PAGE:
Tag Archives: Barry Crimmins

Barry Crimmins to be roasted tonight

Wish I could make this: local comedy legend (and friend of Media Nation) Barry Crimmins is back in town, and will be roasted by the Boston Comedy Festival tonight at 8:30 p.m. at the Charles Playhouse Lounge. Details here. From the festival website:

The Boston Comedy Festival is cooking up a welcome back roast and toast for Barry Crimmins, the comic and producer whose hard work, vision and terrific sense of humor helped bring the Boston Comedy scene into the modern era. Crimmins founded the fabled Ding Ho Comedy Club in Cambridge and then later was pivotal in starting Stitches in Boston. These clubs were where Steven Wright, Paula Poundstone, Bobcat Goldthwait, Kevin Meaney, Jimmy Tingle and many, many others cut their comedicteeth. Crimmins has gone on to make a name for himself as an internationally renowned political satirist. He is the author of “Never Shake Hands with a War Criminal” (7 Stories Press).

This tribute will be hosted by Boston comedy legend Tony V. The dais will be jammed with noted wits rarely seen on the same stage, including: Jimmy Tingle, Steve Sweeney, Mike McDonald, Randy Credico, Boston Globe cartoonist Dan Wasserman, The Steamy Bohemians — Niki Luparelli, Lainey Schulbaum and John Ennis (Mr Show, Studio 60). This lineup of all-star talent is sure to fricassee your funny bone so expect great laughs, celebrity surprises, topped off words from the wizened and hilarious forefather of our Boston comedy scene.

Barry also says on his Facebook profile that he’ll be at Occupy Boston today at 4 p.m.

Will HuffPo prove to be AOL’s MySpace?

Click for full cartoon at Politico

Does AOL have a MySpace problem?

You may recall that MySpace was a social-media phenomenon when Rupert Murdoch bought it back in 2005 for $580 million. It wasn’t long, though, before Facebook zoomed past it, rendering Murdoch’s new toy all but worthless. The site is now for sale. A large part of it may have been that Facebook was simply better technologically. But surely some of MySpace’s lost cachét was due to a perception among users that anything owned by Murdoch wasn’t cool anymore.

Which brings us to AOL and the Huffington Post. When AOL chief executive Tim Armstrong forked over $315 million for HuffPo, he no doubt thought he was acquiring, among other things, an army of unpaid bloggers. But not so fast.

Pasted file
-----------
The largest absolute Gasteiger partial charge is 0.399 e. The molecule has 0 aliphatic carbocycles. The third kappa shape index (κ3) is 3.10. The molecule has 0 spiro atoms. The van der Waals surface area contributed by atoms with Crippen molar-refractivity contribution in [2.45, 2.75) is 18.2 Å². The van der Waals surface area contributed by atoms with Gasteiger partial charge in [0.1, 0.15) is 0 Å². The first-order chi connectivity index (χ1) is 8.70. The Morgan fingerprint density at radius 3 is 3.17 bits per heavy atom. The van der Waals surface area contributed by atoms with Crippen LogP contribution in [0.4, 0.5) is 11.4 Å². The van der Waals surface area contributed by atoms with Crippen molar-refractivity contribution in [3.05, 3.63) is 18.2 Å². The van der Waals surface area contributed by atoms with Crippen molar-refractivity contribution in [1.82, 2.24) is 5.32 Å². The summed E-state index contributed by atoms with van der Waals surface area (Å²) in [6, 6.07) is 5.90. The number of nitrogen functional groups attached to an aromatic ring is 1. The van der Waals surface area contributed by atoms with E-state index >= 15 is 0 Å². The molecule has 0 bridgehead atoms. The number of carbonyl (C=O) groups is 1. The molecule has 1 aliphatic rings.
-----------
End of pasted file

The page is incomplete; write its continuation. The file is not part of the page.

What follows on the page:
AdBusters reports that there’s a boycott under way:

Socialite Arianna Huffington built a blog-empire on the backs of thousands of citizen journalists. She exploited our idealism and let us labor under the illusion that the Huffington Post was different, independent and leftist. Now she’s cashed in and three thousand indie bloggers find themselves working for a megacorp.

Follow it on Twitter at #huffpuff.

Two old Boston Phoenix friends have weighed in as well.

Al Giordano writes that he cross-posted 26 of his stories on HuffPo between 2007 and 2009. He stopped, he says, because he “grew uncomfortable with how that website was transparently becoming more and more sensationalist, cult-of-personality generated.” Now he’s removed his posts, replacing them with this:

(As author and sole owner of the words in this story, I did not write them for AOL, and do not wish to have any association with it imposed upon me. The original text may still be found at http://narconews.com/thefield – Al Giordano, February 7, 2011)

On Facebook, Barry Crimmins adds:

What Ariana Huffington sold for $315 mil was a lot of bloggers who work for free and all the eyeballs they attract to HuffPo. Feeling exploited? Stop working for free for HuffPo and stop providing HuffPo with the value of your visits. Believe me, there will be alternatives. True alternatives.

Dan Gillmor says that, at the very least, Huffington ought to start paying people.

It’s hard to know to what extent HuffPo’s unpaid bloggers fit into Armstrong’s plans. At the very least, though, it’s beginning to look like he did not get what he paid for. He could ask old Rupe about that.